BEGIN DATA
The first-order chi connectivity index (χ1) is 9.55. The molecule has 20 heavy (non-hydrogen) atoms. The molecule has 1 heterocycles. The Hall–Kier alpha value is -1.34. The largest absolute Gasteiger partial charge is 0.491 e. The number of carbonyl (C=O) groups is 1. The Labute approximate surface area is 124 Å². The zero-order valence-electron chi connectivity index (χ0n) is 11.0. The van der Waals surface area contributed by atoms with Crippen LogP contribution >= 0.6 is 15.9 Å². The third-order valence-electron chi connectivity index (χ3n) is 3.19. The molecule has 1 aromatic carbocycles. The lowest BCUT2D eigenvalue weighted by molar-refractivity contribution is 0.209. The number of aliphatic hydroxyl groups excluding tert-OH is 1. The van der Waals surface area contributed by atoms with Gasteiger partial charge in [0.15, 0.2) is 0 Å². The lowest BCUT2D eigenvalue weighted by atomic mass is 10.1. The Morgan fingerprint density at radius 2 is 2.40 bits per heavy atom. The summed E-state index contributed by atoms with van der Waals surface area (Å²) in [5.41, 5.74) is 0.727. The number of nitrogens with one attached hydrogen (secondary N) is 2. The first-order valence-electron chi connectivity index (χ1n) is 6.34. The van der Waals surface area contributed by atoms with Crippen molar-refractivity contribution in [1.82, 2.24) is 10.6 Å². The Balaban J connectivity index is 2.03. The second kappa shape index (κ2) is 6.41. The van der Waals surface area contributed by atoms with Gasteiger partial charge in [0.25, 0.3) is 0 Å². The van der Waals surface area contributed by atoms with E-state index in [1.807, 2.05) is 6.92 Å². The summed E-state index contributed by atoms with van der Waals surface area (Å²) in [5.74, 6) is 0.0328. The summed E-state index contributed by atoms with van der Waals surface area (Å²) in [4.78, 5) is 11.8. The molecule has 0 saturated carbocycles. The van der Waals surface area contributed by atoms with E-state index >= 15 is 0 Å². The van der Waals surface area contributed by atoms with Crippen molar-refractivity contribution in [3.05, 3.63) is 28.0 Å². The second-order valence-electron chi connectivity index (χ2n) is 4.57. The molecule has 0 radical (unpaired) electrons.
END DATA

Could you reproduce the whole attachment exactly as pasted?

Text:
The first-order chi connectivity index (χ1) is 9.55. The molecule has 20 heavy (non-hydrogen) atoms. The molecule has 1 heterocycles. The Hall–Kier alpha value is -1.34. The largest absolute Gasteiger partial charge is 0.491 e. The number of carbonyl (C=O) groups is 1. The Labute approximate surface area is 124 Å². The zero-order valence-electron chi connectivity index (χ0n) is 11.0. The van der Waals surface area contributed by atoms with Crippen LogP contribution >= 0.6 is 15.9 Å². The third-order valence-electron chi connectivity index (χ3n) is 3.19. The molecule has 1 aromatic carbocycles. The lowest BCUT2D eigenvalue weighted by molar-refractivity contribution is 0.209. The number of aliphatic hydroxyl groups excluding tert-OH is 1. The van der Waals surface area contributed by atoms with Gasteiger partial charge in [0.15, 0.2) is 0 Å². The lowest BCUT2D eigenvalue weighted by atomic mass is 10.1. The Morgan fingerprint density at radius 2 is 2.40 bits per heavy atom. The summed E-state index contributed by atoms with van der Waals surface area (Å²) in [5.41, 5.74) is 0.727. The number of nitrogens with one attached hydrogen (secondary N) is 2. The first-order valence-electron chi connectivity index (χ1n) is 6.34. The van der Waals surface area contributed by atoms with Crippen molar-refractivity contribution in [1.82, 2.24) is 10.6 Å². The Balaban J connectivity index is 2.03. The second kappa shape index (κ2) is 6.41. The van der Waals surface area contributed by atoms with Gasteiger partial charge in [0.25, 0.3) is 0 Å². The van der Waals surface area contributed by atoms with E-state index in [1.807, 2.05) is 6.92 Å². The summed E-state index contributed by atoms with van der Waals surface area (Å²) in [5.74, 6) is 0.0328. The summed E-state index contributed by atoms with van der Waals surface area (Å²) in [4.78, 5) is 11.8. The molecule has 0 saturated carbocycles. The van der Waals surface area contributed by atoms with E-state index >= 15 is 0 Å². The van der Waals surface area contributed by atoms with Crippen molar-refractivity contribution in [3.05, 3.63) is 28.0 Å². The second-order valence-electron chi connectivity index (χ2n) is 4.57. The molecule has 0 radical (unpaired) electrons.